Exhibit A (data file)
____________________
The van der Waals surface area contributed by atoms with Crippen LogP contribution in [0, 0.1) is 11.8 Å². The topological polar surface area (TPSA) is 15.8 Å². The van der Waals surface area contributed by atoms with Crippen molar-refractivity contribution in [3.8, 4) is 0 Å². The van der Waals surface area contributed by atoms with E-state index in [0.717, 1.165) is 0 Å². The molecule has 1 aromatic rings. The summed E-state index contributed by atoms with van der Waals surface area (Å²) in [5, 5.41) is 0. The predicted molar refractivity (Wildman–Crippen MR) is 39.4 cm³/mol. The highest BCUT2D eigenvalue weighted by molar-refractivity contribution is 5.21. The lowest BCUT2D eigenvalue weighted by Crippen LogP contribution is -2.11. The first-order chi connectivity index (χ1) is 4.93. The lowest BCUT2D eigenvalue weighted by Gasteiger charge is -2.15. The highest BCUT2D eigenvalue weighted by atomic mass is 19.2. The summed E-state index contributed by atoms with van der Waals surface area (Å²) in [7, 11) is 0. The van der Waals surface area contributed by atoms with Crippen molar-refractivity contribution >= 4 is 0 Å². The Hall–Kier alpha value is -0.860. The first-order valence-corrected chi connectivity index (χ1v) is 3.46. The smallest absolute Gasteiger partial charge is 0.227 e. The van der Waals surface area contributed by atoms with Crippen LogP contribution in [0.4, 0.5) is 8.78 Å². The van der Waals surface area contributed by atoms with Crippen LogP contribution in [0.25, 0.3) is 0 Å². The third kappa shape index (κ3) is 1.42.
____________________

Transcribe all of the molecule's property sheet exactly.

The van der Waals surface area contributed by atoms with Crippen LogP contribution in [0, 0.1) is 11.8 Å². The topological polar surface area (TPSA) is 15.8 Å². The van der Waals surface area contributed by atoms with Crippen molar-refractivity contribution in [3.8, 4) is 0 Å². The van der Waals surface area contributed by atoms with E-state index in [0.717, 1.165) is 0 Å². The molecule has 1 aromatic rings. The summed E-state index contributed by atoms with van der Waals surface area (Å²) in [5, 5.41) is 0. The predicted molar refractivity (Wildman–Crippen MR) is 39.4 cm³/mol. The highest BCUT2D eigenvalue weighted by molar-refractivity contribution is 5.21. The lowest BCUT2D eigenvalue weighted by Crippen LogP contribution is -2.11. The first-order chi connectivity index (χ1) is 4.93. The lowest BCUT2D eigenvalue weighted by Gasteiger charge is -2.15. The highest BCUT2D eigenvalue weighted by atomic mass is 19.2. The summed E-state index contributed by atoms with van der Waals surface area (Å²) in [7, 11) is 0. The van der Waals surface area contributed by atoms with Crippen molar-refractivity contribution >= 4 is 0 Å². The Hall–Kier alpha value is -0.860. The first-order valence-corrected chi connectivity index (χ1v) is 3.46. The smallest absolute Gasteiger partial charge is 0.227 e. The van der Waals surface area contributed by atoms with Crippen LogP contribution in [0.4, 0.5) is 8.78 Å². The van der Waals surface area contributed by atoms with Crippen LogP contribution in [0.25, 0.3) is 0 Å². The third kappa shape index (κ3) is 1.42.